June 2015

June was the month of babies, and while the real summer didn’t kick off until the third week, many flowers, trees, birds, mammals, and insects had produced their offspring already. Deer dropped their fawns, bluebirds raised one brood and started on a second, baby toads left their natal ponds, young coyotes practiced their howls and baby bears were seen.

6/1     Rain, rain, rain. How different this rainy day feels after a month without the clouds. Poppies, peonies and petunias lowered their heads with the heavy drops. All was soggy and wet. Over two inches of rain fell making up for the very dry month of May.

6/2     Red maple seeds helicopter down in great numbers; cottonwood trees let their seeds fly like snowflakes.

6/3     Millbrook: Back in the hardwoods, veery and wood thrush were alternately sending their incredible flute music out to us – compositions so clear as they echoed in the forest. We had to stand under the hemlocks and listen for a full fifteen minutes, even though we had another destination to get to – the performance was that compelling.  — Tom Lake, T.R. Jackson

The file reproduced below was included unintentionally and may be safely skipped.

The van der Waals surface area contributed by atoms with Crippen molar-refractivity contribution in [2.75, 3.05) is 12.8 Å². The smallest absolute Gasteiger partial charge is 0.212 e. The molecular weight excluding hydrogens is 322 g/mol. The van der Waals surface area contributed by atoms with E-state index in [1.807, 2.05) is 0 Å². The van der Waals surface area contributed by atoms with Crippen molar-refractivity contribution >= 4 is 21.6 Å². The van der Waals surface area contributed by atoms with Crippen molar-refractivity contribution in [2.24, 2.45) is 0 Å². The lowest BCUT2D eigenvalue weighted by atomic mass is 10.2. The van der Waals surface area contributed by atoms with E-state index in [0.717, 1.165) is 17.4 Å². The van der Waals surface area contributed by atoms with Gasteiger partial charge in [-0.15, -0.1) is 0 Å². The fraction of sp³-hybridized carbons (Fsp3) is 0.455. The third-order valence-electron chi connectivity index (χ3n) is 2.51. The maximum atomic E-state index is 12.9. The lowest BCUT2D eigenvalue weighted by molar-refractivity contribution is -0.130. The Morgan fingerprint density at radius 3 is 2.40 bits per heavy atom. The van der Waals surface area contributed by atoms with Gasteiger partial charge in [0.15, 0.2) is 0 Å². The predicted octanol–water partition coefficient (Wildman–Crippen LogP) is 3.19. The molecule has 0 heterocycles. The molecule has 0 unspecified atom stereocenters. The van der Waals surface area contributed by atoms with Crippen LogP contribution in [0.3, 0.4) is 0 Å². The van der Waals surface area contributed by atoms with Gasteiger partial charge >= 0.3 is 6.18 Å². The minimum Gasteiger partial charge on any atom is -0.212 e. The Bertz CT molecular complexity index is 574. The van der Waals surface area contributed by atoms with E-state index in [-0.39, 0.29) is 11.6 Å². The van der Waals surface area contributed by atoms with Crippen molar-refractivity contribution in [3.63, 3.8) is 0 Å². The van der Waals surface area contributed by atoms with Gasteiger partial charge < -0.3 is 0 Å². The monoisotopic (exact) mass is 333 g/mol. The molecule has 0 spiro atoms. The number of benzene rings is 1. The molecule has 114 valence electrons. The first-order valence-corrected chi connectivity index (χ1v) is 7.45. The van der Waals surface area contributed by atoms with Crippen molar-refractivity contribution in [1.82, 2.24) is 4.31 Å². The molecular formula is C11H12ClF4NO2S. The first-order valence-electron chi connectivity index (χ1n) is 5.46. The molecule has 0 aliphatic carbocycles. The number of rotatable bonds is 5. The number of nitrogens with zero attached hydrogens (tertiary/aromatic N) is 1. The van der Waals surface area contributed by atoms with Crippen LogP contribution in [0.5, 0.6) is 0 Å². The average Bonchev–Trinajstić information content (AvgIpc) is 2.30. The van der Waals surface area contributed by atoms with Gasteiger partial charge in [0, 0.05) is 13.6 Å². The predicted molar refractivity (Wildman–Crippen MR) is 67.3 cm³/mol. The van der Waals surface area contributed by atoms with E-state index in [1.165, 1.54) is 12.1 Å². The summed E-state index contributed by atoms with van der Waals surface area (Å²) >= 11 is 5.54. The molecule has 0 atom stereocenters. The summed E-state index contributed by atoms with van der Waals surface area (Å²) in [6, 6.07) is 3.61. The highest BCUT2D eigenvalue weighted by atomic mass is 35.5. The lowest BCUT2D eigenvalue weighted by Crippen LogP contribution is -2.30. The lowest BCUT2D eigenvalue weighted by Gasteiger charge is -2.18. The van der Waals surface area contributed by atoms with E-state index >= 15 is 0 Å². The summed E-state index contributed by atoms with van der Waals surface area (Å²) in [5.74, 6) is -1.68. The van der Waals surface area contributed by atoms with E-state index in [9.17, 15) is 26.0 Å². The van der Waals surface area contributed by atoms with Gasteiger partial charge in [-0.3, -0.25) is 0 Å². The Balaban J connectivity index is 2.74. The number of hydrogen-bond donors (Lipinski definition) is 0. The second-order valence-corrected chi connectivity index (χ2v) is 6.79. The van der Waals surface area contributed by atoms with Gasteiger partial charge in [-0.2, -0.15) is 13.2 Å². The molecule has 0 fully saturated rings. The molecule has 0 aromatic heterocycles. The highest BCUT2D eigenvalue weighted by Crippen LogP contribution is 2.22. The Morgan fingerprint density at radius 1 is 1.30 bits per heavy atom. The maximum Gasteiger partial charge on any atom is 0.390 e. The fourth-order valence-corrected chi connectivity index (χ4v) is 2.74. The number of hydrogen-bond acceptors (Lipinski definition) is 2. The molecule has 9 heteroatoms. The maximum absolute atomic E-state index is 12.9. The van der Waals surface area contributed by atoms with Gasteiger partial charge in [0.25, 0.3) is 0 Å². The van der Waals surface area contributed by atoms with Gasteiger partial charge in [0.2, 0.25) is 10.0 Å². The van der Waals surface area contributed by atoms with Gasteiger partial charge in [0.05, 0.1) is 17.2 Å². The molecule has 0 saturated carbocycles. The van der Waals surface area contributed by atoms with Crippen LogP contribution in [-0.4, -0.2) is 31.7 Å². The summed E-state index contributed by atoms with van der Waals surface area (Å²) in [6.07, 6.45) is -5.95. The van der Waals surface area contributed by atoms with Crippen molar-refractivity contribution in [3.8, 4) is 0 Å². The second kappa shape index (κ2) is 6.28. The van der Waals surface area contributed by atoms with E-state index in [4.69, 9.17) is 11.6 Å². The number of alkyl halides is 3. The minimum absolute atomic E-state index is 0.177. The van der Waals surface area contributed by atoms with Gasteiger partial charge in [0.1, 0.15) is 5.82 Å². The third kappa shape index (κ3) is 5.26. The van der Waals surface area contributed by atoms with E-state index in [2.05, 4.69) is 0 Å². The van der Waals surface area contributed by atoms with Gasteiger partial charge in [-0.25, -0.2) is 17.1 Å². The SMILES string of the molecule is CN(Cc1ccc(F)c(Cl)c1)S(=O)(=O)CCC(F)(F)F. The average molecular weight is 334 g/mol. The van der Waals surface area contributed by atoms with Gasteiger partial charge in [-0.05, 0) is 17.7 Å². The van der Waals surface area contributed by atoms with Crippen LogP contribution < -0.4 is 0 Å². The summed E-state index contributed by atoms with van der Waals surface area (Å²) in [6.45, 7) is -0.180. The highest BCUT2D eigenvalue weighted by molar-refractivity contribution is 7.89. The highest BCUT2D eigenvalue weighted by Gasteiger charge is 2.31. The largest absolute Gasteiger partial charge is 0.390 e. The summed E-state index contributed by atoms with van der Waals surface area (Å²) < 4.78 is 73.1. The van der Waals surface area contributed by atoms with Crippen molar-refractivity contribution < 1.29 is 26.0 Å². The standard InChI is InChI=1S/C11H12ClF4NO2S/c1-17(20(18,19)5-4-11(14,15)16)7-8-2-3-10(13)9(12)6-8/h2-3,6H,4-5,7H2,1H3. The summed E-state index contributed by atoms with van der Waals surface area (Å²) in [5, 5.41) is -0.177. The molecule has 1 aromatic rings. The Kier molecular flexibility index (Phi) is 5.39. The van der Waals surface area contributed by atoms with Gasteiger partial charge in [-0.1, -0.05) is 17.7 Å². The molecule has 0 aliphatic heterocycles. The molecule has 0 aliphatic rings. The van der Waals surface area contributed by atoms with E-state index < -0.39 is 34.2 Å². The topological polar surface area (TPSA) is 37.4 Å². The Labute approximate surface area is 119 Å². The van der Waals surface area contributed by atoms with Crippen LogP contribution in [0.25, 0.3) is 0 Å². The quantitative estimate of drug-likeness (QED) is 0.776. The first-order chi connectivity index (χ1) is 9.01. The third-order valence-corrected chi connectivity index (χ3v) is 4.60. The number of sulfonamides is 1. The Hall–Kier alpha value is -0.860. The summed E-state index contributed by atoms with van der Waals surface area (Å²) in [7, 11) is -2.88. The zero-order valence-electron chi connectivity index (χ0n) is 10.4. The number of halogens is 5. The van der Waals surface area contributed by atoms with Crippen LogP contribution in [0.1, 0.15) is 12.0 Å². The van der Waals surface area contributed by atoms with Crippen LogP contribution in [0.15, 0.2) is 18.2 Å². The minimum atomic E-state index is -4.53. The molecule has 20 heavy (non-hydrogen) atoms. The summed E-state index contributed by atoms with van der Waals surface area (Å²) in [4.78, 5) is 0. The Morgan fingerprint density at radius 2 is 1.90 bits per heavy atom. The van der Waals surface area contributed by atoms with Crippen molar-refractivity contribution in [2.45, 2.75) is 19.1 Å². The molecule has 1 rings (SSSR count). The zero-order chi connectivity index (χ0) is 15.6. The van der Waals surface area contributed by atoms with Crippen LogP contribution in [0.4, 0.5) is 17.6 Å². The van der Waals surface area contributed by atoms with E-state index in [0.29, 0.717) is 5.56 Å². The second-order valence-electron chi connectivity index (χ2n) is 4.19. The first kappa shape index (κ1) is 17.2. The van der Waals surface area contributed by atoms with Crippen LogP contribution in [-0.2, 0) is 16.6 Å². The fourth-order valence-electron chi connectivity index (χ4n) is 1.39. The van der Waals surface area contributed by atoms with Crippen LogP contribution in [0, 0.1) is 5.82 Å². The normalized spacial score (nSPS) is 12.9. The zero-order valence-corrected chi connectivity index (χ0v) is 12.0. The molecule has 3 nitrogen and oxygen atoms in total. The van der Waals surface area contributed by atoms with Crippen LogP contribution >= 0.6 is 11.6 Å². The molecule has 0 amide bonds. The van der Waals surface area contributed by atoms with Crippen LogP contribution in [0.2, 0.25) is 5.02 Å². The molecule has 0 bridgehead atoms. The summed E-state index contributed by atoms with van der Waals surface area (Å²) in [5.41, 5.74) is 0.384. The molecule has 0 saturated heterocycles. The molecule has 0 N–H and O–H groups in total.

6/4     While tying up the tomatoes in the garden I was surprised to find a fat caterpillar on the dill plants. The unmistakable color pattern, the choice of food plants, and the time of year said it was a first-brood black swallowtail butterfly larva.

Photo of black swallowtail butterfly caterpillar feasting on dill
Who are you? Photo: Beth Herr

6/6     We first saw fireflies here. We don’t have huge numbers of them but they are consistently present.  — Doris Balant and Anne Balant-Campbell

6/6     We have a nice birdhouse built by Tom Hard that has had numerous occupants. A bluebird landed on top, looked around and decided to peek in. Suddenly a wren came flying out from a nearby tree and landed a body slam on the bluebird worthy of a NY Ranger guard.  — George Baum

6/6     Here are photos of wildflowers that were not familiar to me, so I identified them. I had the most trouble with the “ragged robin.”  — Doris Balant

Photo of Clasping Venus's Looking Glass (Triodanis perfoliata) in bloom
Clasping Venus’s looking glass (Triodanis perfoliata). Photo: Anne Balant-Campbell